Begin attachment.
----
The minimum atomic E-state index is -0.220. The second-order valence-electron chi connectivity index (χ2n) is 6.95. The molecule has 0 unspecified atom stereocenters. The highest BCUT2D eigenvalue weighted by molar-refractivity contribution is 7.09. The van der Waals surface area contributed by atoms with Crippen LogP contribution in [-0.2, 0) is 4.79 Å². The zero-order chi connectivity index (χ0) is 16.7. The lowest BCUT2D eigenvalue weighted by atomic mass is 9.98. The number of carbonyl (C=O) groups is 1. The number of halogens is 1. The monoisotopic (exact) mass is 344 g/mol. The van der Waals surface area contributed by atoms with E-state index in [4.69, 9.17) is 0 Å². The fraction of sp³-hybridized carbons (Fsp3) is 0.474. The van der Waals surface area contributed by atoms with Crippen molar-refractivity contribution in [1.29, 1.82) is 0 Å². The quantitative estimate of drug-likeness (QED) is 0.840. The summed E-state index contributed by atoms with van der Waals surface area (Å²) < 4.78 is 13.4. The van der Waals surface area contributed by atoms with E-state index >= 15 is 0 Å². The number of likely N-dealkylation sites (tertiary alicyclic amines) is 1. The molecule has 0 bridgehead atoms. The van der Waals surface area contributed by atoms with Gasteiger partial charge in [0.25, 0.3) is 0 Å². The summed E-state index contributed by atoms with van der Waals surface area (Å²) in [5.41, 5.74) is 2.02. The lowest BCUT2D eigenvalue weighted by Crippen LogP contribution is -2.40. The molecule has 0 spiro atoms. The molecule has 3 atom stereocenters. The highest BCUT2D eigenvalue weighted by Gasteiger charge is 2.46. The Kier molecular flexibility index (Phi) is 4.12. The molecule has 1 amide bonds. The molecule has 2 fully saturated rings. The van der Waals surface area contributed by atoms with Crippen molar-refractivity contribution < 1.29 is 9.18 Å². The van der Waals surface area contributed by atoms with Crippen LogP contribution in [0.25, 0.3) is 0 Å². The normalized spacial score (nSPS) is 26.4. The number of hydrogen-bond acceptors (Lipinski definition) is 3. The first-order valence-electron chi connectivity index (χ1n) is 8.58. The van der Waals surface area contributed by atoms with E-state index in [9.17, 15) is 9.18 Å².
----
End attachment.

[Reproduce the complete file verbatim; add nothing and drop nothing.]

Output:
The minimum atomic E-state index is -0.220. The second-order valence-electron chi connectivity index (χ2n) is 6.95. The molecule has 0 unspecified atom stereocenters. The highest BCUT2D eigenvalue weighted by molar-refractivity contribution is 7.09. The van der Waals surface area contributed by atoms with Crippen LogP contribution in [-0.2, 0) is 4.79 Å². The zero-order chi connectivity index (χ0) is 16.7. The lowest BCUT2D eigenvalue weighted by atomic mass is 9.98. The number of carbonyl (C=O) groups is 1. The number of halogens is 1. The monoisotopic (exact) mass is 344 g/mol. The van der Waals surface area contributed by atoms with E-state index in [4.69, 9.17) is 0 Å². The fraction of sp³-hybridized carbons (Fsp3) is 0.474. The van der Waals surface area contributed by atoms with Crippen molar-refractivity contribution in [1.29, 1.82) is 0 Å². The quantitative estimate of drug-likeness (QED) is 0.840. The summed E-state index contributed by atoms with van der Waals surface area (Å²) < 4.78 is 13.4. The van der Waals surface area contributed by atoms with E-state index >= 15 is 0 Å². The number of likely N-dealkylation sites (tertiary alicyclic amines) is 1. The molecule has 0 bridgehead atoms. The van der Waals surface area contributed by atoms with Gasteiger partial charge in [0.25, 0.3) is 0 Å². The summed E-state index contributed by atoms with van der Waals surface area (Å²) in [5.41, 5.74) is 2.02. The lowest BCUT2D eigenvalue weighted by Crippen LogP contribution is -2.40. The molecule has 0 spiro atoms. The molecule has 3 atom stereocenters. The highest BCUT2D eigenvalue weighted by Gasteiger charge is 2.46. The Kier molecular flexibility index (Phi) is 4.12. The molecule has 1 amide bonds. The molecule has 2 fully saturated rings. The van der Waals surface area contributed by atoms with Crippen molar-refractivity contribution < 1.29 is 9.18 Å². The van der Waals surface area contributed by atoms with Crippen LogP contribution in [0.25, 0.3) is 0 Å². The normalized spacial score (nSPS) is 26.4. The number of hydrogen-bond acceptors (Lipinski definition) is 3. The first-order valence-electron chi connectivity index (χ1n) is 8.58. The van der Waals surface area contributed by atoms with E-state index in [9.17, 15) is 9.18 Å².